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Europe: Mourning and Markets

December 6, 2016

“Unsustainable things continue until they stop.” That is how Herb Stein answered Richard Nixon when Nixon asked about economic timing.

The financial and economic construction of the EU and the eurozone has now reached the realm of the unsustainable. Something has to give as the boundaries of policy are stretched toward their outer limits while voters rebel in EU countries as diverse as the UK, Italy, Austria, and Greece.

The EU and the eurozone are being preserved by “extend and pretend” policies. The European Central Bank’s mantra of “whatever it takes” is now replaced by the reality of the limits on NIRP and ZIRP and the EU’s huge and still-growing debt-to-GDP ratio. Debt proceeds are paying for social promises, not amortization of investment for growth.

All this worsens as the financial gaps among eurozone member countries widen. TARGET2 imbalances reported by the ECB reveal the flows of monies moving among eurozone countries. Those numbers are discomforting. Those who can move money (euros) to relative safety are doing so with increasing intensity. Italy loses. Germany gains. But relative safety is not absolute preservation of capital.

European politics is revealing that a major sentiment change is underway. Brexit was only the beginning. Another domino fell with Sunday’s vote in Italy. (See my colleague Bill Witherell’s analysis, which we published Monday: cumber.com/can-italy-be-saved/. The trend is a strong one and is likely to unfold in adverse ways over the next few years, particularly after UK parliamentary action formalizes Britain’s exit from the EU.

The political development in Italy is a probable forerunner to electoral outcomes in France and Netherlands. And Greece festers like a bleeding sore while Germany’s Merkel tries to hang on.

Readers may wish to listen to a Dec. 5 Bloomberg news segment in which I discuss Merkel’s quandary (audio only): “With Election Coming, Merkel Has to Be Tough Here” < bloomberg.com/news/audio/2016-12-05/with-election-coming-merkel-has-to-be-tough-here-kotok>. I also talked about Italy in another Bloomberg segment yesterday. See “Why Italy Is Different for Markets Than Brexit” <bloomberg.com/news/videos/2016-12-05/why-italy-is-different-for-markets-than-brexit>.

Monetary ZIRP and NIRP have decimated the finances of institutional managers of long-lived liabilities while repressing the income of savers. Going more deeply into negative-rate territory is still being quietly discussed in Europe – but is quickly set aside as no longer viable.

Tapering back up to zero is also quietly discussed, but policy makers move tepidly out of fear of a taper tantrum in euro-denominated debt. The violence of the post-Brexit bond rally and subsequent selloff have instilled fear into the psyche of European policy makers, and they now look at the post-Trump US bond rout with added trepidation. In Europe the capital of some financial institutions that have been bludgeoned to own negative-rate paper can be wiped out with a return to positive rates.

Years ago my friend Vincenzo Sciarretta and I co-wrote an optimistic book on Europe. That was in a more salubrious and sanguine time. The euro was new. The spread between Italy and Germany had contracted by 500 basis points. Maastricht was the guiding principle. Systemwide bank deposit protection was under discussion. Those were halcyon days.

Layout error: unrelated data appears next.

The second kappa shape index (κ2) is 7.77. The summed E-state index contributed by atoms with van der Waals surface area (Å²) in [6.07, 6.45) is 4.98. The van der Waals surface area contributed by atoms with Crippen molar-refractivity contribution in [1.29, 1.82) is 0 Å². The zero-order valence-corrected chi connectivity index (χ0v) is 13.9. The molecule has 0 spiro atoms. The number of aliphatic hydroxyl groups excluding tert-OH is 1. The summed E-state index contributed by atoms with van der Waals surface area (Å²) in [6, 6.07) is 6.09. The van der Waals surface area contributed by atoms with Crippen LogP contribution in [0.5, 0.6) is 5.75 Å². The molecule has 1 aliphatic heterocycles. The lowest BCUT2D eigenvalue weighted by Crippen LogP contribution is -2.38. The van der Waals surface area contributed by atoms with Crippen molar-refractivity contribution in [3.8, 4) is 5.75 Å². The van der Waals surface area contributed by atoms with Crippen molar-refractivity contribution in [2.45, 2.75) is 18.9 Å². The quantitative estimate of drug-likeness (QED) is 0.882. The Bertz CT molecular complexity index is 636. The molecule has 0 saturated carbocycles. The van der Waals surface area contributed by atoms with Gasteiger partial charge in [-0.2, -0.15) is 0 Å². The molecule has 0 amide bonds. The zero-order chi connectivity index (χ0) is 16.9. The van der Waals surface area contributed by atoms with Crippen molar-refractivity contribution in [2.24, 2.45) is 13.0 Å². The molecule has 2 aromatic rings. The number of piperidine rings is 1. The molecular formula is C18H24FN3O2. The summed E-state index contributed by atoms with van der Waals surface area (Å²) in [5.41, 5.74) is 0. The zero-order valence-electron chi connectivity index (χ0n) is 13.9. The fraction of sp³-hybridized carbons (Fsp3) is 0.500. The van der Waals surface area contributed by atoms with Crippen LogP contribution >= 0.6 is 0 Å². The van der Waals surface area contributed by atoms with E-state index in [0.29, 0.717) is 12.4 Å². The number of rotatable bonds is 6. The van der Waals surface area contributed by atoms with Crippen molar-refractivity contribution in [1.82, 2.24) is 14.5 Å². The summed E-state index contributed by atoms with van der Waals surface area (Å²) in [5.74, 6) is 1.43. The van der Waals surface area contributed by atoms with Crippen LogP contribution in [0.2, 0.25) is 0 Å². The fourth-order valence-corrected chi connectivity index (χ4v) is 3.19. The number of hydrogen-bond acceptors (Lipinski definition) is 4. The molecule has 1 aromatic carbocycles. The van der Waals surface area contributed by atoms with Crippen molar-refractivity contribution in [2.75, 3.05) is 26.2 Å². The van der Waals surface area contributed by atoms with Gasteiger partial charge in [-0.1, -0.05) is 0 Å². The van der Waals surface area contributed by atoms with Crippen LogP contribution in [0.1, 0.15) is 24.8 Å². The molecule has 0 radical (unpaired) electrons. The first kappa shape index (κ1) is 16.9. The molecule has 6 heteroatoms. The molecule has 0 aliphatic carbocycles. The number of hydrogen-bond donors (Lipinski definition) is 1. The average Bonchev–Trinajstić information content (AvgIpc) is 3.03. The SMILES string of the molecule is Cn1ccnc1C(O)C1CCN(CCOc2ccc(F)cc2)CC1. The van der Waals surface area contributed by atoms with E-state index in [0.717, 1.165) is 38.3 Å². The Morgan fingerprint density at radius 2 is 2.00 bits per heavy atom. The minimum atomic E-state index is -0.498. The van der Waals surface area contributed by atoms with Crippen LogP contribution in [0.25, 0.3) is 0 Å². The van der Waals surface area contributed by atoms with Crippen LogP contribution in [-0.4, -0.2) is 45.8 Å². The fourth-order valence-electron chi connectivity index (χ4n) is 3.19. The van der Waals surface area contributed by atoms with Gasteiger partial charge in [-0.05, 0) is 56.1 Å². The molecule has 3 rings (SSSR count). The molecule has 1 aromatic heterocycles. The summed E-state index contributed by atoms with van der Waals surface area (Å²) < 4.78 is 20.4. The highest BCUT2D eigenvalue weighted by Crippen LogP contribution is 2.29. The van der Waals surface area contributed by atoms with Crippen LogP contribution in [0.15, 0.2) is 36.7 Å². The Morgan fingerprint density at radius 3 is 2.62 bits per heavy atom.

Wiley published our book, which took us two years to research and write. Invest in Europe Now! was the title Wiley assigned to it.

The book is now out of date, and all optimism in it has been subsumed by gloom and desperation. Bank deposits are not safe in Europe, as we have seen. Bail-in has replaced bailout. Policy is disparate and in disarray. People party as Rome burns. In Northern Europe geopolitical risk analysts watch Kalingrad and the Baltic.

Regarding the situation in Italy, Vincenzo, a well-respected journalist who has written for Italy’s leading financial publications, had this to say to me in a note yesterday:

“By the way, this No [vote] was a referendum against a bad proposed reform of the constitution, and against the bureaucratic cancer that seems to be growing back in many parts of the West. However, in no way is it a vote against the euro, as I see reported in many international media. Italy will never, ever choose to get out of the euro. It can be forced out, but not of its own choice – simply because, as I have said, most people now depend on public spending.”

There is an old joke about what you get when you play country and western music backwards. You get your dog back. You get your truck back. You get your girl back.

Our old book can now be read backwards. Troubles spread in Europe; cointegration has become disintegration; and politics reveal the pressure.

The experiment of a common currency with an uncommon and dysfunctional body politic is unsustainable. Herb Stein’s warning applies.

Market agents beware. Risk in Europe is rising. We are underweight.
And finally, here is an additional interview with Bloomberg in which I discuss post-election opportunities in the US municipal bond market: “High-Grade Munis Now a Gift in Bond Rout” <bloomberg.com/news/videos/2016-12-05/high-grade-munis-now-a-gift-in-bond-rout-kotok>.

 

The ideas and opinions expressed in this blog are those of the author, and they should not be perceived as investment advice or as any other kind of advice.

The preceding is a commentary by Cumberland Advisors and has been reposted with permission. Cumberland Advisors commentaries are available at http://www.cumber.com/commentary_archive.aspx.

Follow Cumberland Advisors on Twitter at @CumberlandADV.